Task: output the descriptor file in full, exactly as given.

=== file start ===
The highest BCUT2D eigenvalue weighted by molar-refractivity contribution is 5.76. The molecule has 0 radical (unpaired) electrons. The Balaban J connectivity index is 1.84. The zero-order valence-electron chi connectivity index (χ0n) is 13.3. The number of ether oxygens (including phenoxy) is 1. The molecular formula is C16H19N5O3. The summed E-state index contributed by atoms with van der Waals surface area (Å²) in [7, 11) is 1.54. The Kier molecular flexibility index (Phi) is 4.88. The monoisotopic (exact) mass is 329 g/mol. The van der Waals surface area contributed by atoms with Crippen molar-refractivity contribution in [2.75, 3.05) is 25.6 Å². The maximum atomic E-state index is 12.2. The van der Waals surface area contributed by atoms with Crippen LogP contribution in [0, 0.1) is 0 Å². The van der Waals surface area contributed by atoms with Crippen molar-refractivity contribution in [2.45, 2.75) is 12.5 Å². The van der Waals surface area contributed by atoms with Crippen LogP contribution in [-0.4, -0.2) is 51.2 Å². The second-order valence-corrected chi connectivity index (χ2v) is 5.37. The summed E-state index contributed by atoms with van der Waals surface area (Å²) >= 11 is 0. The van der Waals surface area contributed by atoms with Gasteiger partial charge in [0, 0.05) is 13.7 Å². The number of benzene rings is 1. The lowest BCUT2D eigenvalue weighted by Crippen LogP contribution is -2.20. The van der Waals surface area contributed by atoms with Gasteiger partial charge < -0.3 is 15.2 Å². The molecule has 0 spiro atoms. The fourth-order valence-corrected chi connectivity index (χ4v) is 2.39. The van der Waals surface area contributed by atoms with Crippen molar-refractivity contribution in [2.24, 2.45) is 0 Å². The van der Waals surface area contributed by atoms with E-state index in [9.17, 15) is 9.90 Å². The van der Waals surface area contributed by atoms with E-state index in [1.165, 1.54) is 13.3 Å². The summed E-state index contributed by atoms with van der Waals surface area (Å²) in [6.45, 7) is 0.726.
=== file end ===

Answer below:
The highest BCUT2D eigenvalue weighted by molar-refractivity contribution is 5.76. The molecule has 0 radical (unpaired) electrons. The Balaban J connectivity index is 1.84. The zero-order valence-electron chi connectivity index (χ0n) is 13.3. The number of ether oxygens (including phenoxy) is 1. The molecular formula is C16H19N5O3. The summed E-state index contributed by atoms with van der Waals surface area (Å²) in [7, 11) is 1.54. The Kier molecular flexibility index (Phi) is 4.88. The monoisotopic (exact) mass is 329 g/mol. The van der Waals surface area contributed by atoms with Crippen molar-refractivity contribution in [2.75, 3.05) is 25.6 Å². The maximum atomic E-state index is 12.2. The van der Waals surface area contributed by atoms with Crippen LogP contribution in [0, 0.1) is 0 Å². The van der Waals surface area contributed by atoms with Crippen molar-refractivity contribution in [2.45, 2.75) is 12.5 Å². The van der Waals surface area contributed by atoms with Crippen LogP contribution in [-0.4, -0.2) is 51.2 Å². The second-order valence-corrected chi connectivity index (χ2v) is 5.37. The summed E-state index contributed by atoms with van der Waals surface area (Å²) >= 11 is 0. The van der Waals surface area contributed by atoms with Gasteiger partial charge in [0, 0.05) is 13.7 Å². The number of benzene rings is 1. The lowest BCUT2D eigenvalue weighted by Crippen LogP contribution is -2.20. The van der Waals surface area contributed by atoms with Gasteiger partial charge < -0.3 is 15.2 Å². The molecule has 0 spiro atoms. The fourth-order valence-corrected chi connectivity index (χ4v) is 2.39. The van der Waals surface area contributed by atoms with Crippen molar-refractivity contribution in [2.24, 2.45) is 0 Å². The van der Waals surface area contributed by atoms with E-state index in [9.17, 15) is 9.90 Å². The van der Waals surface area contributed by atoms with E-state index in [1.165, 1.54) is 13.3 Å². The summed E-state index contributed by atoms with van der Waals surface area (Å²) in [6.45, 7) is 0.726.